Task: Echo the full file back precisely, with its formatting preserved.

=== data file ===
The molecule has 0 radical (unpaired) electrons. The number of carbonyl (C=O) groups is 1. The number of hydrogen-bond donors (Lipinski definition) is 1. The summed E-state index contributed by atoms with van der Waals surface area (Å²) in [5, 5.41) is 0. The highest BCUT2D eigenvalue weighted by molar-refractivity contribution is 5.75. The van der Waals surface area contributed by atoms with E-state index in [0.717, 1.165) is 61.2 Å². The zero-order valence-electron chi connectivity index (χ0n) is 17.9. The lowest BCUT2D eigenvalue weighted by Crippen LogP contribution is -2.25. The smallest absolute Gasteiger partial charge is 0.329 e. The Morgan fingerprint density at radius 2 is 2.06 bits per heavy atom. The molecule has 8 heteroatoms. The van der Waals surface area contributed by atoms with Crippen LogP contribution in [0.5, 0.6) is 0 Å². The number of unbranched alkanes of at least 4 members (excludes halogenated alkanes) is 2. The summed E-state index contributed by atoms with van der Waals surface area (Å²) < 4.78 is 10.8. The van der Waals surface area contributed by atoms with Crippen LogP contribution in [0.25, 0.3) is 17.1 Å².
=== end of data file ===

The molecule has 0 radical (unpaired) electrons. The number of carbonyl (C=O) groups is 1. The number of hydrogen-bond donors (Lipinski definition) is 1. The summed E-state index contributed by atoms with van der Waals surface area (Å²) in [5, 5.41) is 0. The highest BCUT2D eigenvalue weighted by molar-refractivity contribution is 5.75. The van der Waals surface area contributed by atoms with E-state index in [0.717, 1.165) is 61.2 Å². The zero-order valence-electron chi connectivity index (χ0n) is 17.9. The lowest BCUT2D eigenvalue weighted by Crippen LogP contribution is -2.25. The smallest absolute Gasteiger partial charge is 0.329 e. The Morgan fingerprint density at radius 2 is 2.06 bits per heavy atom. The molecule has 8 heteroatoms. The van der Waals surface area contributed by atoms with Crippen LogP contribution in [0.5, 0.6) is 0 Å². The number of unbranched alkanes of at least 4 members (excludes halogenated alkanes) is 2. The summed E-state index contributed by atoms with van der Waals surface area (Å²) < 4.78 is 10.8. The van der Waals surface area contributed by atoms with Crippen LogP contribution in [0.25, 0.3) is 17.1 Å².